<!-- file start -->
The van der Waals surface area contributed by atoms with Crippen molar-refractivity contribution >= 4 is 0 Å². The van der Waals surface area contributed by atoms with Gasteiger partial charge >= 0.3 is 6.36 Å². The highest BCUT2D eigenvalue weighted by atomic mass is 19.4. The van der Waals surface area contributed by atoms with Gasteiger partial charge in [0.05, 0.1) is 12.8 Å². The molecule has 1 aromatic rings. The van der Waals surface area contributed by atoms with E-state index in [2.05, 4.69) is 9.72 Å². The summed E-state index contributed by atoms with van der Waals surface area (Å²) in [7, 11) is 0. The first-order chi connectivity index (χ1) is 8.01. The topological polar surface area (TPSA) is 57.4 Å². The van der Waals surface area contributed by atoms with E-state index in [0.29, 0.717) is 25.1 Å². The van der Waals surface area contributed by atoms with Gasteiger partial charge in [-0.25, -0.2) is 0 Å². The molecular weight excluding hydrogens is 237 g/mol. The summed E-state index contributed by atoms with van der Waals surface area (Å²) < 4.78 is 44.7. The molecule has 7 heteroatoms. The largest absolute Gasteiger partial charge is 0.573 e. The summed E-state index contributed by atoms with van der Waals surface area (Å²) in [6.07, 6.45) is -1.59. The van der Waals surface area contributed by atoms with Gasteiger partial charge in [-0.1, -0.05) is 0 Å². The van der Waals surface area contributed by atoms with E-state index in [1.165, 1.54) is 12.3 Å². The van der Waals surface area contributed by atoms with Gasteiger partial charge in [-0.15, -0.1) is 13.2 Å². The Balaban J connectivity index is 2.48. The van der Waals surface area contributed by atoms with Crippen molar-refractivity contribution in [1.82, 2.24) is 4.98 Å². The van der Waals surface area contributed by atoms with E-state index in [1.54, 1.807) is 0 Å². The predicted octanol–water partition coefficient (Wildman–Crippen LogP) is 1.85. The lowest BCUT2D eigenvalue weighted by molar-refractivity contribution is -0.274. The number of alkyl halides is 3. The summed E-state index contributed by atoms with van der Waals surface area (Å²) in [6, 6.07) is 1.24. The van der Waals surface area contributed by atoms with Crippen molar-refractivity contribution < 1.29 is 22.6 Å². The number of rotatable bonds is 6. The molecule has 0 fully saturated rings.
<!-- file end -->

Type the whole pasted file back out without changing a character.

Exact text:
The van der Waals surface area contributed by atoms with Crippen molar-refractivity contribution >= 4 is 0 Å². The van der Waals surface area contributed by atoms with Gasteiger partial charge >= 0.3 is 6.36 Å². The highest BCUT2D eigenvalue weighted by atomic mass is 19.4. The van der Waals surface area contributed by atoms with Gasteiger partial charge in [0.05, 0.1) is 12.8 Å². The molecule has 1 aromatic rings. The van der Waals surface area contributed by atoms with E-state index in [2.05, 4.69) is 9.72 Å². The summed E-state index contributed by atoms with van der Waals surface area (Å²) in [7, 11) is 0. The first-order chi connectivity index (χ1) is 8.01. The topological polar surface area (TPSA) is 57.4 Å². The van der Waals surface area contributed by atoms with E-state index in [0.29, 0.717) is 25.1 Å². The van der Waals surface area contributed by atoms with Gasteiger partial charge in [-0.25, -0.2) is 0 Å². The molecular weight excluding hydrogens is 237 g/mol. The summed E-state index contributed by atoms with van der Waals surface area (Å²) < 4.78 is 44.7. The molecule has 7 heteroatoms. The largest absolute Gasteiger partial charge is 0.573 e. The summed E-state index contributed by atoms with van der Waals surface area (Å²) in [6.07, 6.45) is -1.59. The van der Waals surface area contributed by atoms with Gasteiger partial charge in [-0.1, -0.05) is 0 Å². The van der Waals surface area contributed by atoms with E-state index in [1.165, 1.54) is 12.3 Å². The van der Waals surface area contributed by atoms with Gasteiger partial charge in [-0.15, -0.1) is 13.2 Å². The Balaban J connectivity index is 2.48. The van der Waals surface area contributed by atoms with Crippen molar-refractivity contribution in [1.82, 2.24) is 4.98 Å². The van der Waals surface area contributed by atoms with E-state index in [1.54, 1.807) is 0 Å². The predicted octanol–water partition coefficient (Wildman–Crippen LogP) is 1.85. The lowest BCUT2D eigenvalue weighted by molar-refractivity contribution is -0.274. The number of alkyl halides is 3. The summed E-state index contributed by atoms with van der Waals surface area (Å²) in [6, 6.07) is 1.24. The van der Waals surface area contributed by atoms with Crippen molar-refractivity contribution < 1.29 is 22.6 Å². The number of rotatable bonds is 6. The molecule has 0 fully saturated rings.